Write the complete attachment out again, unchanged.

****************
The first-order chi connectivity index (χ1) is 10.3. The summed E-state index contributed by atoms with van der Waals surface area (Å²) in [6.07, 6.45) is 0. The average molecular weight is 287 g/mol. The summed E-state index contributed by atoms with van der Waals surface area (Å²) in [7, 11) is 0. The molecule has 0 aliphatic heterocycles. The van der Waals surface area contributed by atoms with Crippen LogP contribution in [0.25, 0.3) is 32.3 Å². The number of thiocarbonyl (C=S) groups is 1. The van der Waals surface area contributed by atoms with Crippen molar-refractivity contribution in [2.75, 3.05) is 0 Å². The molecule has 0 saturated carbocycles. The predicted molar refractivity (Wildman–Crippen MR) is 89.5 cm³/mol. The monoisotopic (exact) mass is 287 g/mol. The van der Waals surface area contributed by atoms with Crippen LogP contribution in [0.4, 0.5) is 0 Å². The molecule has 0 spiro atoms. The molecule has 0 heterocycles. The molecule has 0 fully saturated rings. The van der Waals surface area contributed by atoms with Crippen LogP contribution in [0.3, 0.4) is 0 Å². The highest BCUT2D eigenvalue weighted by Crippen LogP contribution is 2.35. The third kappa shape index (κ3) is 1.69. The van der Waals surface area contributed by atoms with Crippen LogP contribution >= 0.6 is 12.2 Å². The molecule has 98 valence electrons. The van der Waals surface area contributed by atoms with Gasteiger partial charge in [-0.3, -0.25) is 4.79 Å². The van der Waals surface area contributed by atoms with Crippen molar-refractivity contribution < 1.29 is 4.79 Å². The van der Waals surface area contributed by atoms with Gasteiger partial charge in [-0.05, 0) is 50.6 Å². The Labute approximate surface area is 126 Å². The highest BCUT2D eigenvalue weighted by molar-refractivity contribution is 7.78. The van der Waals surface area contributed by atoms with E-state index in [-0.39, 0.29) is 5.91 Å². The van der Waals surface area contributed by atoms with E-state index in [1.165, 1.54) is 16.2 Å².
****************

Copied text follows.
The first-order chi connectivity index (χ1) is 10.3. The summed E-state index contributed by atoms with van der Waals surface area (Å²) in [6.07, 6.45) is 0. The average molecular weight is 287 g/mol. The summed E-state index contributed by atoms with van der Waals surface area (Å²) in [7, 11) is 0. The molecule has 0 aliphatic heterocycles. The van der Waals surface area contributed by atoms with Crippen LogP contribution in [0.25, 0.3) is 32.3 Å². The number of thiocarbonyl (C=S) groups is 1. The van der Waals surface area contributed by atoms with Crippen molar-refractivity contribution in [2.75, 3.05) is 0 Å². The molecule has 0 saturated carbocycles. The predicted molar refractivity (Wildman–Crippen MR) is 89.5 cm³/mol. The monoisotopic (exact) mass is 287 g/mol. The van der Waals surface area contributed by atoms with Crippen LogP contribution in [0.4, 0.5) is 0 Å². The molecule has 0 spiro atoms. The molecule has 0 heterocycles. The molecule has 0 fully saturated rings. The van der Waals surface area contributed by atoms with Crippen LogP contribution in [0.3, 0.4) is 0 Å². The highest BCUT2D eigenvalue weighted by Crippen LogP contribution is 2.35. The third kappa shape index (κ3) is 1.69. The van der Waals surface area contributed by atoms with Crippen LogP contribution >= 0.6 is 12.2 Å². The molecule has 98 valence electrons. The van der Waals surface area contributed by atoms with Gasteiger partial charge in [-0.3, -0.25) is 4.79 Å². The van der Waals surface area contributed by atoms with Crippen molar-refractivity contribution < 1.29 is 4.79 Å². The van der Waals surface area contributed by atoms with Gasteiger partial charge in [-0.05, 0) is 50.6 Å². The Labute approximate surface area is 126 Å². The highest BCUT2D eigenvalue weighted by molar-refractivity contribution is 7.78. The van der Waals surface area contributed by atoms with E-state index in [-0.39, 0.29) is 5.91 Å². The van der Waals surface area contributed by atoms with E-state index in [1.165, 1.54) is 16.2 Å².